The Chestnut-bellied Flowerpiercer (Diglossa gloriosissima) is a rare and small tanager, occurring at elevations above 3,000 m. It belongs to the subfamily Diglossinae (“highland tanagers”) and it is one of the 18 species in the genus Diglossa (Burns et al. 2014). This tanager has an overall black back and chest, rufous chestnut belly, and gray shoulder patch. There were no records of the Chestnut-bellied Flowerpiercer from 1965 to 2003; to this day they are known to occur in only 5 localities in Colombia : Cerro Munchique, Paramo Frontino, Cerro Paramillo, Jardin and Farallones del Citara (Restall at al. 2007).
The Chestnut-bellied Flowerpiercer overlaps in distribution with the Black-throated Flowerpiercer (Diglossa brunneiventris). Moynihan (1979) described the sympatry of these two species in the scrub and edges of forest at high altitudes, but Hilty (2011) notes they occupy mutually exclusive territories. The Black-throated Flowerpiercer has similar plumage to the Chestnut-bellied Flowerpiercer., They both have black upperparts, including the head and throat (Fjeldså 1990), but they differ in the underparts of their plumage. The Black-throated Flowerpiercer has rufous chestnut underparts except for the black throat, and the Chestnut-bellied Flowerpiercer only has rufous chestnut on the lower breast and belly (Fjeldså 1990). The Black-throated Flowerpiercer also has pale gray sides and light gray flanks (Fjeldså 1990). The Chestnut-bellied Flowerpiercer is also similar to Merida Flowerpiercer (Diglossa gloriosa). They both have black upper parts, with a rufous chestnut belly, and silvery blue shoulders. Although they are similar in appearance, their ranges do not overlap. The Merida Flowerpiercer is found from Tachira to Trujillo in Venezuela (Isler and Isler 1987).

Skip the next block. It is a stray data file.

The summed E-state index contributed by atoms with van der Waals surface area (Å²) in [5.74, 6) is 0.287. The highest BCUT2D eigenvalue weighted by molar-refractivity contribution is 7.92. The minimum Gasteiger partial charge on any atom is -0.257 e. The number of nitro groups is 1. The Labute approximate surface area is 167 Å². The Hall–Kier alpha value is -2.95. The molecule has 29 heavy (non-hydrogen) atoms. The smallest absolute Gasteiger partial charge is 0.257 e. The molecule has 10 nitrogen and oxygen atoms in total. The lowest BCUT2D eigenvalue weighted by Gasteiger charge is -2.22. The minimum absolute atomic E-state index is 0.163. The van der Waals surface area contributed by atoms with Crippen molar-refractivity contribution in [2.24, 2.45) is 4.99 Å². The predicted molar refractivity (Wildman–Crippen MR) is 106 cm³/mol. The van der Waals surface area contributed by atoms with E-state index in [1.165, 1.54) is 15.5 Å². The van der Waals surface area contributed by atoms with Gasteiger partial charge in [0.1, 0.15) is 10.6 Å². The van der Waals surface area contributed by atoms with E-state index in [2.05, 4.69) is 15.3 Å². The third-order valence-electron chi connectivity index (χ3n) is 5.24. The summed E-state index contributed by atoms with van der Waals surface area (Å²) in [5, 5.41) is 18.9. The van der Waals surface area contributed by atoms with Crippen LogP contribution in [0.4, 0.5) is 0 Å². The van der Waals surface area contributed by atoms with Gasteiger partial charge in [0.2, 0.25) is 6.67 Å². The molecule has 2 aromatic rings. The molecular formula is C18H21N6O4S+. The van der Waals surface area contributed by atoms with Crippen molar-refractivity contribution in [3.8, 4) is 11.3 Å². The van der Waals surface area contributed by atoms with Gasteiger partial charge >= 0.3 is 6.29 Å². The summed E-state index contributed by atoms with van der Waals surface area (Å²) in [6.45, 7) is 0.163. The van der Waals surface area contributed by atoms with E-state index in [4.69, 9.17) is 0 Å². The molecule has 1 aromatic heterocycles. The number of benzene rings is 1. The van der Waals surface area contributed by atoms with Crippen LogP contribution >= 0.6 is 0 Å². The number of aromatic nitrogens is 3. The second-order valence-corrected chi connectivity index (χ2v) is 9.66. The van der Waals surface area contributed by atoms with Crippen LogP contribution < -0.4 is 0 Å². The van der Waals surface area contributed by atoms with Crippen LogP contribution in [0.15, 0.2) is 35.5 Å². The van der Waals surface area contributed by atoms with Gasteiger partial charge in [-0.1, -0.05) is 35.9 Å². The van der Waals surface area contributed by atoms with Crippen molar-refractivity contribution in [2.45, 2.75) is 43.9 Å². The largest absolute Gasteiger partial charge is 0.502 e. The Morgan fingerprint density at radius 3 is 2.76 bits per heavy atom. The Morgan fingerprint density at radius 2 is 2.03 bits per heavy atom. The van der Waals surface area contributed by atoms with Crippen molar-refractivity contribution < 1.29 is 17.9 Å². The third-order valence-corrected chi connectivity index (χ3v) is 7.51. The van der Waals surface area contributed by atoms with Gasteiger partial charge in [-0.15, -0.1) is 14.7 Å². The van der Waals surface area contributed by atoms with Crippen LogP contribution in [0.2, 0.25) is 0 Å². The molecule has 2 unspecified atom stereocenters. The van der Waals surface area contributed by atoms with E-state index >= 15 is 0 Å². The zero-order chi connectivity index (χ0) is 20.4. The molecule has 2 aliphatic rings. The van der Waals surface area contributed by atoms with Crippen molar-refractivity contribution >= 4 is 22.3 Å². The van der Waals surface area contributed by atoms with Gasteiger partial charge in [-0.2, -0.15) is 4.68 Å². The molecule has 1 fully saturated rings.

Adult: Glossy black back, head, lores, tail, and breast. The belly, femoral tract, undertail-coverts and vent are vibrant rufous-chest-nut. Silvery-blue triangular shaped shoulder patched created by the lesser and median upperwing-coverts (Isler and Isler 1987). This species is also characterized as having a scaly forehead composed of compact, pointed-tip feathers (Vuilleumier 1969). Bill is slightly upturned, upper mandible longer than the lower and has a hooked tip. Bill is all black except for a pale blue-grey line at the base of lower mandible (Isler and Isler 1987). Sexes are similar in appearance.
Juvenile: Plumage pattern similar to adult but with overall duller colors. Dark brown back, head, lores, tail, and breast (Restall at al. 2007).
Tanagers that have been studied have either a Complex Basic Strategy or Complex Alternative Strategy (Ryder and Wolfe 2009). However, most tanagers only molt once a year (Isler and Isler 1987), and this prebasic molt likely occurs after the breeding season (Isler and Isler 1987, Ryder and Wolfe 2009). Many species have been found to breed in sub-adult plumage (Isler and Isler 987). Although a juvenile plumage is described for Chestnut-bellied Flowerpiercer (Hilty 2011), more specific information on molt and its timing is not available for this species.
Bill: black (Restall et al. 2007)
Iris: dark brown (Restall et al. 2007)
Legs: black (Restall et al. 2007)
Length, both sexes: 14 cm (5 ½ in.) (Isler & Isler 1987)
Mass, both sexes: Average: 14 g (n=2; 14 g – 14 g) (Pulgarin, unpublished data, cited in Dunning 2008)